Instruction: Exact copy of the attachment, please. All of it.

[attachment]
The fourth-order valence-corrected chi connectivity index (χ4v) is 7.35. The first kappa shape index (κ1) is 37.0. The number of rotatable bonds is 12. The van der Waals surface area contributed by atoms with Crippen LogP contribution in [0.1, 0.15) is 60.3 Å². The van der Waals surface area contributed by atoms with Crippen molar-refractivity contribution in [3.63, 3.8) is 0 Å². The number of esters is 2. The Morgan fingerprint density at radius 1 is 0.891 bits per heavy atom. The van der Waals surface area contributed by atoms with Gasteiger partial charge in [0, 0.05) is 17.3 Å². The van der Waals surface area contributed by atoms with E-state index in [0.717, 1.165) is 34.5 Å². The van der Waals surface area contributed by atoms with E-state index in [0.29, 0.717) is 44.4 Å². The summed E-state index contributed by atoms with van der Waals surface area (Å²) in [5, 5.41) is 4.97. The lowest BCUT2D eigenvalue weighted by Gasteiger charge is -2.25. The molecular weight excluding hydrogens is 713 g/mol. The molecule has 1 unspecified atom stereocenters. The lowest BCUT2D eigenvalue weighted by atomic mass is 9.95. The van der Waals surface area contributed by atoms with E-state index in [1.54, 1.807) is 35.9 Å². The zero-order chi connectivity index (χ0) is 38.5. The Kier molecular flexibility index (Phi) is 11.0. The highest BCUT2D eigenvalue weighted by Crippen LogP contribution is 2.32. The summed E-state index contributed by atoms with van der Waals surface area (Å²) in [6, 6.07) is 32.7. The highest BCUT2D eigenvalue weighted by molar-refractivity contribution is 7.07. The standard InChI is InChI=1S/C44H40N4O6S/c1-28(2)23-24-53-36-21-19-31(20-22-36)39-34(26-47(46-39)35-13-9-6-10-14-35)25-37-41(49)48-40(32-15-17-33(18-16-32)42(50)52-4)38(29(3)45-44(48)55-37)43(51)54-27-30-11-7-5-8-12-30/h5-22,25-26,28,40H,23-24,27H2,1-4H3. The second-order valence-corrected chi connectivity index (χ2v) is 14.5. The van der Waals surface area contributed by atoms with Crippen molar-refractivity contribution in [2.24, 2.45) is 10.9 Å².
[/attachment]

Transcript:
The fourth-order valence-corrected chi connectivity index (χ4v) is 7.35. The first kappa shape index (κ1) is 37.0. The number of rotatable bonds is 12. The van der Waals surface area contributed by atoms with Crippen LogP contribution in [0.1, 0.15) is 60.3 Å². The van der Waals surface area contributed by atoms with Crippen molar-refractivity contribution in [3.63, 3.8) is 0 Å². The number of esters is 2. The Morgan fingerprint density at radius 1 is 0.891 bits per heavy atom. The van der Waals surface area contributed by atoms with Gasteiger partial charge in [0, 0.05) is 17.3 Å². The van der Waals surface area contributed by atoms with E-state index in [0.717, 1.165) is 34.5 Å². The van der Waals surface area contributed by atoms with E-state index in [0.29, 0.717) is 44.4 Å². The summed E-state index contributed by atoms with van der Waals surface area (Å²) in [5, 5.41) is 4.97. The lowest BCUT2D eigenvalue weighted by Gasteiger charge is -2.25. The molecular weight excluding hydrogens is 713 g/mol. The molecule has 1 unspecified atom stereocenters. The lowest BCUT2D eigenvalue weighted by atomic mass is 9.95. The van der Waals surface area contributed by atoms with E-state index in [1.54, 1.807) is 35.9 Å². The zero-order chi connectivity index (χ0) is 38.5. The Kier molecular flexibility index (Phi) is 11.0. The highest BCUT2D eigenvalue weighted by Crippen LogP contribution is 2.32. The summed E-state index contributed by atoms with van der Waals surface area (Å²) in [6, 6.07) is 32.7. The highest BCUT2D eigenvalue weighted by molar-refractivity contribution is 7.07. The standard InChI is InChI=1S/C44H40N4O6S/c1-28(2)23-24-53-36-21-19-31(20-22-36)39-34(26-47(46-39)35-13-9-6-10-14-35)25-37-41(49)48-40(32-15-17-33(18-16-32)42(50)52-4)38(29(3)45-44(48)55-37)43(51)54-27-30-11-7-5-8-12-30/h5-22,25-26,28,40H,23-24,27H2,1-4H3. The second-order valence-corrected chi connectivity index (χ2v) is 14.5. The van der Waals surface area contributed by atoms with Crippen molar-refractivity contribution in [2.24, 2.45) is 10.9 Å².